Cyber Dimensions of Chinese Politics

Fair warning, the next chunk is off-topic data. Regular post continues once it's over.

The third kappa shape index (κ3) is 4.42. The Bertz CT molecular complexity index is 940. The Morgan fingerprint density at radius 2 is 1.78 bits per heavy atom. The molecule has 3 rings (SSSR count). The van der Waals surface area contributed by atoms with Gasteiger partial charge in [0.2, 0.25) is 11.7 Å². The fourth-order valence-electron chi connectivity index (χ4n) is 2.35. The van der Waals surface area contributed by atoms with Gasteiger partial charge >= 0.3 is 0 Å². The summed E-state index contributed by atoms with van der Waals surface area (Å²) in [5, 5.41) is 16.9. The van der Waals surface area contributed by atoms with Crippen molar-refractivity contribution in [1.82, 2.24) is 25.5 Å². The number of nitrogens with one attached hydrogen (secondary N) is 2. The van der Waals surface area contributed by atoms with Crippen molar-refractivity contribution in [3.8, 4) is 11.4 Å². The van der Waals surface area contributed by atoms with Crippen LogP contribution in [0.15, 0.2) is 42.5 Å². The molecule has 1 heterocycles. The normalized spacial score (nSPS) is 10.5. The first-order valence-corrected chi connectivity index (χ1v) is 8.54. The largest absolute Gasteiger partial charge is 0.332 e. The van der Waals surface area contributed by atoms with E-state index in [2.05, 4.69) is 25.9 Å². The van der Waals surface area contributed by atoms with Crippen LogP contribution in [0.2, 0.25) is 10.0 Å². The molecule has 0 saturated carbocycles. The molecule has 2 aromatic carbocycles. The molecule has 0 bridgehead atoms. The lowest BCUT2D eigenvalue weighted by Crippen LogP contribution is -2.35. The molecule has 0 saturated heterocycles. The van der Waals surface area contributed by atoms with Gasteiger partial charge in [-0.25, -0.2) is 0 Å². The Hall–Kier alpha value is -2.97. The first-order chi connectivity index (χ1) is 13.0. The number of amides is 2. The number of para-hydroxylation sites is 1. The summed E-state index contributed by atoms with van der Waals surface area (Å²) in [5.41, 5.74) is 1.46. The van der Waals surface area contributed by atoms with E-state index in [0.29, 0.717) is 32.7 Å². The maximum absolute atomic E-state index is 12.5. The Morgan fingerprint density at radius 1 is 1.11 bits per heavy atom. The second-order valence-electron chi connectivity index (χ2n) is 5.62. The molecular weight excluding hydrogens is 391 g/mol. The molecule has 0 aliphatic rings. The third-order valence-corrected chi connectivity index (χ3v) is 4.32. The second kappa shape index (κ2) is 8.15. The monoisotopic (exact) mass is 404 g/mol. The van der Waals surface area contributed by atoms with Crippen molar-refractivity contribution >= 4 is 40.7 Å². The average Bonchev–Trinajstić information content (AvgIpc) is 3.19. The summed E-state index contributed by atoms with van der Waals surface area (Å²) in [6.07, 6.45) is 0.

Following the so-called Facebook and Twitter revolutions in the Arab World in 2010 and 2011, expectations ran high that the emerging microblogging sphere in China might facilitate the empowerment of local civil society and eventually initiate a political transformation. However, case studies and empirical analyses of the Chinese Internet lead to a more complex picture – one that highlights instead the symbiotic relationship between state and society. This roundtable looks at the cyber dimension of Chinese politics from three distinct perspectives: It starts with an in-depth analysis of the most recent trends in online deliberation, the steering of public opinion, as well as the possibilities and limits of the formation of a civil online sphere via Weibo/WeChat. In this vein, it also assesses the role of big data in the algorithm-based monitoring and control of society and takes a closer look at the impact of “deep learning” on the making of Chinese politics. It continues by putting these findings into the broader context of cyber conflict behavior in authoritarian versus democratic system settings. It finally concludes with a theory-guided evaluation of AI innovation and the future of China’s “smart city” and “smart government” solutions, linking online and offline governance dimensions. Roundtable Participants include Nele Noesselt, Fangzhou Lu, Gregory Moore, Jiangang Li, Xi Chen, and Sebastian Harnish.